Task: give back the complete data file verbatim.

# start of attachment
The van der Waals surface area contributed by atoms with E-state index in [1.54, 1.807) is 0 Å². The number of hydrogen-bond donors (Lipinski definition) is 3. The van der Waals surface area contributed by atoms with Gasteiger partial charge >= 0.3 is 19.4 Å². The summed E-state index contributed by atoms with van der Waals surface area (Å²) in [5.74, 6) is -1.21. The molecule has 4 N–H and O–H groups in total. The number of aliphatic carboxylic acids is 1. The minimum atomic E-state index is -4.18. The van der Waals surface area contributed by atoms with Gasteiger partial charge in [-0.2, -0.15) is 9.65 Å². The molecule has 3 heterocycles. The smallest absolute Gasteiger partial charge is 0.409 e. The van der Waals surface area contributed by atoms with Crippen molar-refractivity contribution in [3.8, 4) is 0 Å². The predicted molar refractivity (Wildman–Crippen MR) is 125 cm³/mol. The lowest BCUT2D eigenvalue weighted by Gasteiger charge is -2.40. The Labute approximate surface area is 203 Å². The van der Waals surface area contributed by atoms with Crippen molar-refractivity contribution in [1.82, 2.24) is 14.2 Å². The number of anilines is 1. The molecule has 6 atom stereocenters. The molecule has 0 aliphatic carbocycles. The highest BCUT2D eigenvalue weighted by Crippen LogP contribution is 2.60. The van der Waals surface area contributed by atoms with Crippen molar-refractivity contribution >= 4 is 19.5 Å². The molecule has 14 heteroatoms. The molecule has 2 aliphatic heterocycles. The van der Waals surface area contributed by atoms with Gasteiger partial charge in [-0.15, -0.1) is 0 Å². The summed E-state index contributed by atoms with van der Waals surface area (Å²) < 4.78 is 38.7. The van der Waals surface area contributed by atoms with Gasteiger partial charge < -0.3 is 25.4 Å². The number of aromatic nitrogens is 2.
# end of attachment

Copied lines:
The van der Waals surface area contributed by atoms with E-state index in [1.54, 1.807) is 0 Å². The number of hydrogen-bond donors (Lipinski definition) is 3. The van der Waals surface area contributed by atoms with Gasteiger partial charge >= 0.3 is 19.4 Å². The summed E-state index contributed by atoms with van der Waals surface area (Å²) in [5.74, 6) is -1.21. The molecule has 4 N–H and O–H groups in total. The number of aliphatic carboxylic acids is 1. The minimum atomic E-state index is -4.18. The van der Waals surface area contributed by atoms with Gasteiger partial charge in [-0.2, -0.15) is 9.65 Å². The molecule has 3 heterocycles. The smallest absolute Gasteiger partial charge is 0.409 e. The van der Waals surface area contributed by atoms with Crippen molar-refractivity contribution in [3.8, 4) is 0 Å². The predicted molar refractivity (Wildman–Crippen MR) is 125 cm³/mol. The lowest BCUT2D eigenvalue weighted by Gasteiger charge is -2.40. The Labute approximate surface area is 203 Å². The van der Waals surface area contributed by atoms with Crippen molar-refractivity contribution in [1.82, 2.24) is 14.2 Å². The number of anilines is 1. The molecule has 6 atom stereocenters. The molecule has 0 aliphatic carbocycles. The highest BCUT2D eigenvalue weighted by Crippen LogP contribution is 2.60. The van der Waals surface area contributed by atoms with Crippen molar-refractivity contribution >= 4 is 19.5 Å². The molecule has 14 heteroatoms. The molecule has 2 aliphatic heterocycles. The van der Waals surface area contributed by atoms with Gasteiger partial charge in [-0.15, -0.1) is 0 Å². The summed E-state index contributed by atoms with van der Waals surface area (Å²) < 4.78 is 38.7. The van der Waals surface area contributed by atoms with Gasteiger partial charge < -0.3 is 25.4 Å². The number of aromatic nitrogens is 2.